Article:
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continental slope

noun, Physical Geography
a steep slope separating a continental shelf and a deep ocean basin.
Origin of continental slope
1905-10 Unabridged
Based on the Random House Dictionary, © Random House, Inc. 2015.
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Examples from the web for continental slope
  • The shelf ends at a break, where the increased steepness is defined as the continental slope.
  • These landslides either originate in submarine canyons or on the continental slope.
  • From the break, the shelf descends toward the deep ocean floor in what is called the continental slope.
  • At the outer edge of the continental shelf, the land drops off sharply in what is called the continental slope.
  • The features of note are the various canyons, gullies, and channels dissecting the continental slope.
  • Also note the beautiful submarine valley heading out seaward of the continental slope onto the less-deformed oceanic plate.
  • The continental shelf extends outward to the continental slope where the deep ocean truly begins.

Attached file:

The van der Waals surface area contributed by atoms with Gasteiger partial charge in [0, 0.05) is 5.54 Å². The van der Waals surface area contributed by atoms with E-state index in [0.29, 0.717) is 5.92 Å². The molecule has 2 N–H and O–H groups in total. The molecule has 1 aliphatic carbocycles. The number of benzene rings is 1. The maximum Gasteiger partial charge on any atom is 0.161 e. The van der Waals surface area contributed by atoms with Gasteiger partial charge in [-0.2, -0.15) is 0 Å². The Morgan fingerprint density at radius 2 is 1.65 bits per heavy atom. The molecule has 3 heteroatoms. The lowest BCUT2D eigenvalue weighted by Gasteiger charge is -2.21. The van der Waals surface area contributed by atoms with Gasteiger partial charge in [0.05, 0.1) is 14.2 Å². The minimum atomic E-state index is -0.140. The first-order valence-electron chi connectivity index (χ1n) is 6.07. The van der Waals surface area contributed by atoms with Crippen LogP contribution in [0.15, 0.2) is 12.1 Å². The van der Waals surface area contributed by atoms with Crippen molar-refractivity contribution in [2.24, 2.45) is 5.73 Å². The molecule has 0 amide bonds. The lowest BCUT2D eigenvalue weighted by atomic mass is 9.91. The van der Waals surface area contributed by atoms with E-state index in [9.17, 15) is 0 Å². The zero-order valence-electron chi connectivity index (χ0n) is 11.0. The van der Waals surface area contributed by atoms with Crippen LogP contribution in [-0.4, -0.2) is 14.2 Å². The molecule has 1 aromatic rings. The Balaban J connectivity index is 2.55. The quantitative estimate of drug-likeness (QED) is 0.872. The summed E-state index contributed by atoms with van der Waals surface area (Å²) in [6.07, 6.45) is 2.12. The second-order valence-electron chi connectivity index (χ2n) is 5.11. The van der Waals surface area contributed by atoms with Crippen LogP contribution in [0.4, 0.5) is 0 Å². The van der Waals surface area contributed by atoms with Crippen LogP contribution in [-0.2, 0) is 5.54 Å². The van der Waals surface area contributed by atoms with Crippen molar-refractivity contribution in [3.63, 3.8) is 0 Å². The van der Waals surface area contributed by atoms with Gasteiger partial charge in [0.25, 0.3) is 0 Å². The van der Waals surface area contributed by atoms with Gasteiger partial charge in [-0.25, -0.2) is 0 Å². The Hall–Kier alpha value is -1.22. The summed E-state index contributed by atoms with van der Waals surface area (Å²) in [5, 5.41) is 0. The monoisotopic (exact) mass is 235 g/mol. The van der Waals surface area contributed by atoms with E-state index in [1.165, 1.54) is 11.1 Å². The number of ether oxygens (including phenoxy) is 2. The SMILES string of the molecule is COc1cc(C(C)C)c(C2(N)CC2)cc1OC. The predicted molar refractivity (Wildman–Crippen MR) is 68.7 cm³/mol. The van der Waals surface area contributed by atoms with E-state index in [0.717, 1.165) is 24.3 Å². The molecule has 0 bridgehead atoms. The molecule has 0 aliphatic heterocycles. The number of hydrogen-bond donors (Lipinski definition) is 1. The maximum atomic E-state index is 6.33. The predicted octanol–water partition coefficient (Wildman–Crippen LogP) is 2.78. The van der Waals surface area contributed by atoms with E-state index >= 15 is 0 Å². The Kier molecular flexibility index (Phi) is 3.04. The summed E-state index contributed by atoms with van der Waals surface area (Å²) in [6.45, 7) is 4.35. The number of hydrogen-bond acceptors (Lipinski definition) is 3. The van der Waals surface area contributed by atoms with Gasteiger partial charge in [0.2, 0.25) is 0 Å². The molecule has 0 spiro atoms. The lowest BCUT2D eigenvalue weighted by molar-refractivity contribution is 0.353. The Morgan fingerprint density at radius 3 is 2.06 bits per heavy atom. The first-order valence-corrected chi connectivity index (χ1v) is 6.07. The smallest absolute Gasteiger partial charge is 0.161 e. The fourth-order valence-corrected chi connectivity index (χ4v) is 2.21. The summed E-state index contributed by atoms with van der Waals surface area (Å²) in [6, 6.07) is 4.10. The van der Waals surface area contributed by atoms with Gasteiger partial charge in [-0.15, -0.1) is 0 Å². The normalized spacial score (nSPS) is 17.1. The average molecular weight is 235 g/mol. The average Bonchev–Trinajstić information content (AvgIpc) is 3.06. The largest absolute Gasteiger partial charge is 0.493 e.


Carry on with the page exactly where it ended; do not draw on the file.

• Sediments on the steep continental slope are mostly soft mud, which is finer than sediments found on the shelf.
  • At the base of the continental slope, in some areas, a smooth gently sloping apron of sediments merges into the deep-sea floor.
  • For the case shown above, the earthquake rupture occurred at the base of the continental slope in relatively deep water.
continental slope in Science
continental slope  
The sloping region between a continental shelf and a continental rise. A continental slope is typically about 20 km (12.4 mi) wide, consists of muds and silts, and is often crosscut by submarine canyons.
The American Heritage® Science Dictionary
Copyright © 2002. Published by Houghton Mifflin. All rights reserved.
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